Arbitration

Alternative Dispute Resolution Specialists

What is arbitration?

Arbitration is a form of alternative dispute resolution very similar to trial proceedings. It is the private, adjudicative determination of a dispute, by an independent third party. An arbitration hearing may involve the use of an individual arbitrator or a panel of arbitrators and unlike mediation, is binding upon the parties.

Rules Of Commercial Arbitration

Arbitrations are governed by the Arbitration Act 42 of 1965. Once the parties agree to have a dispute arbitrated, an arbitration agreement is signed which sets out the rules by which the arbitration will be governed.

Enforcement

An arbitration award is binding on the parties to the arbitration. An award may, however, also be made an order of court, in which case, the arbitration award will then be enforced in the usual manner that court judgements are enforced.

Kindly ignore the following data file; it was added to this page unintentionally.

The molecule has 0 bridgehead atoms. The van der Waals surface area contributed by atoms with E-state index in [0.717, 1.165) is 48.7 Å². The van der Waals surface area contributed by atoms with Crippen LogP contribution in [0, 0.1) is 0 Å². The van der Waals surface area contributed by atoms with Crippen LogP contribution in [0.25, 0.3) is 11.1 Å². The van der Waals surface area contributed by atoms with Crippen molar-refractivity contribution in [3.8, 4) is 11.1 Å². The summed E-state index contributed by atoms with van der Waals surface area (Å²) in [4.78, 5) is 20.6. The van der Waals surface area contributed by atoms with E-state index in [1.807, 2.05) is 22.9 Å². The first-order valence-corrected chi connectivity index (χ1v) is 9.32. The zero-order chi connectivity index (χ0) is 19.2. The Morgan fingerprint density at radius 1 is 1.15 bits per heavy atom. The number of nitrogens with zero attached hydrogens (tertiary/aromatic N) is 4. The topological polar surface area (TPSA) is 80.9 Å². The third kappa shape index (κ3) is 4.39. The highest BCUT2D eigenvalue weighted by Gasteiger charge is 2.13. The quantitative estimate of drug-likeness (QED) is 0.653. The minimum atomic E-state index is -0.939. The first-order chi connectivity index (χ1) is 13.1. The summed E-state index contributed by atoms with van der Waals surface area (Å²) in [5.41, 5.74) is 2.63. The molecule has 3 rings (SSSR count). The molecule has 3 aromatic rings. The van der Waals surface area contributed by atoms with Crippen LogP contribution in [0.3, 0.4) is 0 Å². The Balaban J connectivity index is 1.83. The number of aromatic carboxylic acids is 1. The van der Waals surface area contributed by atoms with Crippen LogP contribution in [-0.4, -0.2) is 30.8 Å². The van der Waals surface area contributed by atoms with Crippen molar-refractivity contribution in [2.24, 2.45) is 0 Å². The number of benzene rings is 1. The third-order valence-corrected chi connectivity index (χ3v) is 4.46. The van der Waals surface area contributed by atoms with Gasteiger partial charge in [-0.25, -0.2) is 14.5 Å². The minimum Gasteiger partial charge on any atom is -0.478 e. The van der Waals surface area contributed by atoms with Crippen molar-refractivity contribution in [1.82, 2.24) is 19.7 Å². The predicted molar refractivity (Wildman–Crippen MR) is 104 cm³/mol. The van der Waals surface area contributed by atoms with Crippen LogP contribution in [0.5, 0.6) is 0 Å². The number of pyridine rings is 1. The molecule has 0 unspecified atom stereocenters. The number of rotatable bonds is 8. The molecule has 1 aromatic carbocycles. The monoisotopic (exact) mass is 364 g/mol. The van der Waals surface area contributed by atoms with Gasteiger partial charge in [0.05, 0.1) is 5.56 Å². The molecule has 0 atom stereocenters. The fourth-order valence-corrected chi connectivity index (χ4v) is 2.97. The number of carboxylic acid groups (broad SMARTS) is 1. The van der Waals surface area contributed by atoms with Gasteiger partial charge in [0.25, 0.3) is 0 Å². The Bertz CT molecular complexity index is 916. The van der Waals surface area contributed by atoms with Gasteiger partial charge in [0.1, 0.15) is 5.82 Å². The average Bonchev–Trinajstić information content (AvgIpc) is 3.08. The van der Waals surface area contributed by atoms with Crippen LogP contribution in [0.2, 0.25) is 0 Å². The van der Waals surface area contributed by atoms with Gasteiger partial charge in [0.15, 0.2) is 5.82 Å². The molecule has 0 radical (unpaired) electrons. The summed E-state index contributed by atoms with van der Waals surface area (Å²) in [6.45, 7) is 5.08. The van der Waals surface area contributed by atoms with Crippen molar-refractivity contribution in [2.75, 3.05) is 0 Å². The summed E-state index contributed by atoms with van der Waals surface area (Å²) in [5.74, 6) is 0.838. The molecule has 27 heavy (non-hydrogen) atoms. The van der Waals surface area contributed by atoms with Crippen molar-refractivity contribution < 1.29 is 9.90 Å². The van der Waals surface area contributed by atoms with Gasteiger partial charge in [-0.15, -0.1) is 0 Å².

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Arbitration awards are final. If the parties agree on an appeal procedure, arbitration awards given by one arbitrator may be appealed to a bench of three arbitrators.

Even if a matter is appealed, the appeal can be heard as soon as a date can be set by the arbitrators and the parties and the appeal can be dealt with expeditiously.

Conclusion

The aim of arbitration is to provide an alternative forum where the dispute may be adjudicated allowing the parties some control over who adjudicates the matter and the time periods in which the matter will be heard.

The views expressed by authors are their own and do not necessarily reflect the views of any organisation or body of persons.